Sometimes it is useful to temporarily shift out of our traditional ways of looking at the world and see it from a different perspective. The following are excerpts from the ‘Tao Teh Ching’ a 2000+ year old foundational Taoist Chinese text. I hope it helps connect some Indian dots for you. (The numbers are the section numbers from the book. This version is translated by John Wu)
THE five colours blind the eye.
The five tones deafen the ear.
The five flavours cloy the palate.
Racing and hunting madden the mind.
Rare goods tempt men to do wrong.
Therefore, the Sage takes care of the belly, not the eye.
He prefers what is within to what is without.
THE highest type of ruler is one of whose existence the people are barely aware.
Next comes one whom they love and praise.
Next comes one whom they fear.
Next comes one whom they despise and defy.
When you are lacking in faith,
Others will be unfaithful to you.
The Sage is self-effacing and scanty of words.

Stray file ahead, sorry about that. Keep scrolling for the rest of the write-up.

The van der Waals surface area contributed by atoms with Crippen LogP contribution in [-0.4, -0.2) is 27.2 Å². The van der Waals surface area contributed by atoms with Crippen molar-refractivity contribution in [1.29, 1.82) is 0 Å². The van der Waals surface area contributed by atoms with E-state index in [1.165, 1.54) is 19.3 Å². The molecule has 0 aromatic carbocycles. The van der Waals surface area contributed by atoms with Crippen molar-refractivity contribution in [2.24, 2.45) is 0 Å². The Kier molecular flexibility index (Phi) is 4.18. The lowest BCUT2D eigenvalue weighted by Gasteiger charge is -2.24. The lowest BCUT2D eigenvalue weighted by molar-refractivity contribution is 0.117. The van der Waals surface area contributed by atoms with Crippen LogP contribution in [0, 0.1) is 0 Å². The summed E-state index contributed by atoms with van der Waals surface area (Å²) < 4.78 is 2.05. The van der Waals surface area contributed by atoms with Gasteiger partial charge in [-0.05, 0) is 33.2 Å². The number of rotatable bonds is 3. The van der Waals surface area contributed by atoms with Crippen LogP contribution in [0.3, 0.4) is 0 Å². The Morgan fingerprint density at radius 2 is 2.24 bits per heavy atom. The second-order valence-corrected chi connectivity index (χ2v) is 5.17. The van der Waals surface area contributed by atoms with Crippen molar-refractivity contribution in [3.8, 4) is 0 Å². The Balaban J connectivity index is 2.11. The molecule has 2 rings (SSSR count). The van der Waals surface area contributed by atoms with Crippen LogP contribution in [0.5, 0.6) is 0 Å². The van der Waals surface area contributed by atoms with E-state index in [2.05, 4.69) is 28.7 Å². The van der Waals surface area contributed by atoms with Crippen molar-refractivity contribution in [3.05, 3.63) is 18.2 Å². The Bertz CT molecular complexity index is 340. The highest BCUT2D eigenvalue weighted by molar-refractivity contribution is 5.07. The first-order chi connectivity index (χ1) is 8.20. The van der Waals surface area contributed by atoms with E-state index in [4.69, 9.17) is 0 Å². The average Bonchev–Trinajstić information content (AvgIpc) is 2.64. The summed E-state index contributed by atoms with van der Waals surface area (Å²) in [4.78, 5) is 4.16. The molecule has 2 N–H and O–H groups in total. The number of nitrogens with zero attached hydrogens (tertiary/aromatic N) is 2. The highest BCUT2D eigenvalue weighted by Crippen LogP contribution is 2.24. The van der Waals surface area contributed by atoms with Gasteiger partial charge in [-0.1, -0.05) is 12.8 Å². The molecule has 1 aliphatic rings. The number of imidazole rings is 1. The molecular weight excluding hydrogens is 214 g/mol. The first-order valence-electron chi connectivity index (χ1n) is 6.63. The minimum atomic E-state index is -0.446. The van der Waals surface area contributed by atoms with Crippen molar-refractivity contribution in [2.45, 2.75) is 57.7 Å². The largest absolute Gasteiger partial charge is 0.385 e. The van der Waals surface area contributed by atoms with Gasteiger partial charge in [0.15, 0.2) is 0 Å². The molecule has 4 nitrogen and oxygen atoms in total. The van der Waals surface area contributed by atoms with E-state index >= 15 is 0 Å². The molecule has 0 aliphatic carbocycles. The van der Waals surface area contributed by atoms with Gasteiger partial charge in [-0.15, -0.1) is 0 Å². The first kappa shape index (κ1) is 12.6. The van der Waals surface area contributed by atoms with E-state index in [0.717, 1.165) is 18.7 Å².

When his task is accomplished and things have been completed,
All the people say, “We ourselves have achieved it!”
WHAT is at rest is easy to hold.
What manifests no omens is easily forestalled.
What is fragile is easily shattered.
What is small is easily scattered.
Tackle things before they have appeared.
Cultivate peace and order before confusion and disorder have set in.
A tree as big as a man’s embrace springs from a tiny sprout.
A tower nine stories high begins with a heap of earth.
A journey of a thousand leagues starts from where your feet stand.
He who fusses over anything spoils it.
He who grasps anything loses it.
The Sage fusses over nothing and therefore spoils nothing.
He grips at nothing and therefore loses nothing.
In handling affairs, people often spoil them just at the point of success.
With heedfulness in the beginning and patience at the end, nothing will be spoiled.
Therefore, the Sage desires to be desireless,
Sets no value on rare goods,
Learns to unlearn his learning,
And induces the masses to return from where they have overpassed.
He only helps all creatures to find their own nature,
But does not venture to lead them by the nose.
SINCERE words are not sweet,
Sweet words are not sincere.
Good men are not argumentative,
The argumentative are not good.
The wise are not erudite,
The erudite are not wise.
The Sage does not take to hoarding.
The more he lives for others, the fuller is his life.
The more he gives, the more he abounds.
The Way of Heaven is to benefit, not to harm.
The Way of the Sage is to do his duty, not to strive with anyone.